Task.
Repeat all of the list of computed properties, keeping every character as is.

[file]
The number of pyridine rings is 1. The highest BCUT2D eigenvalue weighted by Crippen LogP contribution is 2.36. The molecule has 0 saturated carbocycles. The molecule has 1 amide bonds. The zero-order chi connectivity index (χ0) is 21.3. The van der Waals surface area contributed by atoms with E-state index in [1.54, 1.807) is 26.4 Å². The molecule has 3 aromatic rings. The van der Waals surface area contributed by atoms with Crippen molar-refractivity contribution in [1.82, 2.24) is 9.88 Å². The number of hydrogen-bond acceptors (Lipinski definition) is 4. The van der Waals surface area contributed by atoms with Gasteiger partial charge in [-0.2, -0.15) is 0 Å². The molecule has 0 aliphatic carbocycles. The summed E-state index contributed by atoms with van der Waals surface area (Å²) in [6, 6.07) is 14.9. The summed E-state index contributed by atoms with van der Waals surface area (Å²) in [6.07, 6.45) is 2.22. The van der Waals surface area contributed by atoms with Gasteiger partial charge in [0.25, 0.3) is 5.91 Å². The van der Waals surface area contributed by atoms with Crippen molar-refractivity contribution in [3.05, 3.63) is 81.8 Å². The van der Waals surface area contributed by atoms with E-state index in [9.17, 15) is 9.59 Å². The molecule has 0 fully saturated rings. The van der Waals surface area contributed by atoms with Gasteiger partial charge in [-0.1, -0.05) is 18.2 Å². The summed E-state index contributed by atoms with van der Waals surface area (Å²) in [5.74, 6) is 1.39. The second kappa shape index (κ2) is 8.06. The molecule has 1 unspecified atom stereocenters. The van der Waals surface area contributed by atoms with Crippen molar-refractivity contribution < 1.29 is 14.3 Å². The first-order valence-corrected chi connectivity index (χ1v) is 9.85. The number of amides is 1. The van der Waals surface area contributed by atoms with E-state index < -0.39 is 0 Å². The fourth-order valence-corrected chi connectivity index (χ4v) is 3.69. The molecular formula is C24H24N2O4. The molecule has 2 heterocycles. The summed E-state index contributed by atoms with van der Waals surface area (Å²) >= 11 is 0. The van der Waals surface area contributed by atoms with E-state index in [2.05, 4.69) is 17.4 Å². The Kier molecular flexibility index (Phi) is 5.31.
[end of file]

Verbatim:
The number of pyridine rings is 1. The highest BCUT2D eigenvalue weighted by Crippen LogP contribution is 2.36. The molecule has 0 saturated carbocycles. The molecule has 1 amide bonds. The zero-order chi connectivity index (χ0) is 21.3. The van der Waals surface area contributed by atoms with E-state index in [1.54, 1.807) is 26.4 Å². The molecule has 3 aromatic rings. The van der Waals surface area contributed by atoms with Crippen molar-refractivity contribution in [1.82, 2.24) is 9.88 Å². The number of hydrogen-bond acceptors (Lipinski definition) is 4. The van der Waals surface area contributed by atoms with Gasteiger partial charge in [-0.2, -0.15) is 0 Å². The molecule has 0 aliphatic carbocycles. The summed E-state index contributed by atoms with van der Waals surface area (Å²) in [6, 6.07) is 14.9. The summed E-state index contributed by atoms with van der Waals surface area (Å²) in [6.07, 6.45) is 2.22. The van der Waals surface area contributed by atoms with Gasteiger partial charge in [0.25, 0.3) is 5.91 Å². The van der Waals surface area contributed by atoms with Crippen molar-refractivity contribution in [3.05, 3.63) is 81.8 Å². The van der Waals surface area contributed by atoms with E-state index in [9.17, 15) is 9.59 Å². The molecule has 0 fully saturated rings. The van der Waals surface area contributed by atoms with Gasteiger partial charge in [-0.1, -0.05) is 18.2 Å². The summed E-state index contributed by atoms with van der Waals surface area (Å²) in [5.74, 6) is 1.39. The second kappa shape index (κ2) is 8.06. The molecule has 1 unspecified atom stereocenters. The van der Waals surface area contributed by atoms with Crippen molar-refractivity contribution < 1.29 is 14.3 Å². The first-order valence-corrected chi connectivity index (χ1v) is 9.85. The number of amides is 1. The van der Waals surface area contributed by atoms with E-state index < -0.39 is 0 Å². The fourth-order valence-corrected chi connectivity index (χ4v) is 3.69. The molecular formula is C24H24N2O4. The molecule has 2 heterocycles. The summed E-state index contributed by atoms with van der Waals surface area (Å²) >= 11 is 0. The van der Waals surface area contributed by atoms with E-state index in [2.05, 4.69) is 17.4 Å². The Kier molecular flexibility index (Phi) is 5.31.